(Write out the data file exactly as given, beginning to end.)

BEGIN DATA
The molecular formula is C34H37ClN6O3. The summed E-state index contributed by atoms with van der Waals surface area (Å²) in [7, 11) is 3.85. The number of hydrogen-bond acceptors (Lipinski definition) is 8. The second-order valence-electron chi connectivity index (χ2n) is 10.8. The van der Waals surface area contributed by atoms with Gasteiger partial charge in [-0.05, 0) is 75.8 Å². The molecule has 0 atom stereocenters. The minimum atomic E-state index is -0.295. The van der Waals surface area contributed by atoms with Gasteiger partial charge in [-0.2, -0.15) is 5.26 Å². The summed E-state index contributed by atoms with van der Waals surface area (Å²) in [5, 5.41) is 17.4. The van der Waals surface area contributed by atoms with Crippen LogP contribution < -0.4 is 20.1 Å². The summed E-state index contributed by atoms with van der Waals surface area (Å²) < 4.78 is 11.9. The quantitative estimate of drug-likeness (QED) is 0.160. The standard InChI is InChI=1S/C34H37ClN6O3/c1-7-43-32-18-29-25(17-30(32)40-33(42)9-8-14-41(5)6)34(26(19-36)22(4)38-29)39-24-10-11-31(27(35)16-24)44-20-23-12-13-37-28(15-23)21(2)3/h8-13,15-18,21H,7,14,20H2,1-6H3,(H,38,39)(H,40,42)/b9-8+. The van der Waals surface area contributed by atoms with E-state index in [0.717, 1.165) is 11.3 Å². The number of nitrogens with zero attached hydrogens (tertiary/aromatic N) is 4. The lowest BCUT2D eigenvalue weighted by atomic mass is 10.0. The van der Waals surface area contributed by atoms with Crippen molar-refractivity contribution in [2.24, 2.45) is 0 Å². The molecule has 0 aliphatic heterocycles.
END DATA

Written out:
The molecular formula is C34H37ClN6O3. The summed E-state index contributed by atoms with van der Waals surface area (Å²) in [7, 11) is 3.85. The number of hydrogen-bond acceptors (Lipinski definition) is 8. The second-order valence-electron chi connectivity index (χ2n) is 10.8. The van der Waals surface area contributed by atoms with Gasteiger partial charge in [-0.05, 0) is 75.8 Å². The molecule has 0 atom stereocenters. The minimum atomic E-state index is -0.295. The van der Waals surface area contributed by atoms with Gasteiger partial charge in [-0.2, -0.15) is 5.26 Å². The summed E-state index contributed by atoms with van der Waals surface area (Å²) in [5, 5.41) is 17.4. The van der Waals surface area contributed by atoms with Crippen LogP contribution < -0.4 is 20.1 Å². The summed E-state index contributed by atoms with van der Waals surface area (Å²) < 4.78 is 11.9. The quantitative estimate of drug-likeness (QED) is 0.160. The standard InChI is InChI=1S/C34H37ClN6O3/c1-7-43-32-18-29-25(17-30(32)40-33(42)9-8-14-41(5)6)34(26(19-36)22(4)38-29)39-24-10-11-31(27(35)16-24)44-20-23-12-13-37-28(15-23)21(2)3/h8-13,15-18,21H,7,14,20H2,1-6H3,(H,38,39)(H,40,42)/b9-8+. The van der Waals surface area contributed by atoms with E-state index in [0.717, 1.165) is 11.3 Å². The number of nitrogens with zero attached hydrogens (tertiary/aromatic N) is 4. The lowest BCUT2D eigenvalue weighted by atomic mass is 10.0. The van der Waals surface area contributed by atoms with Crippen molar-refractivity contribution in [2.24, 2.45) is 0 Å². The molecule has 0 aliphatic heterocycles.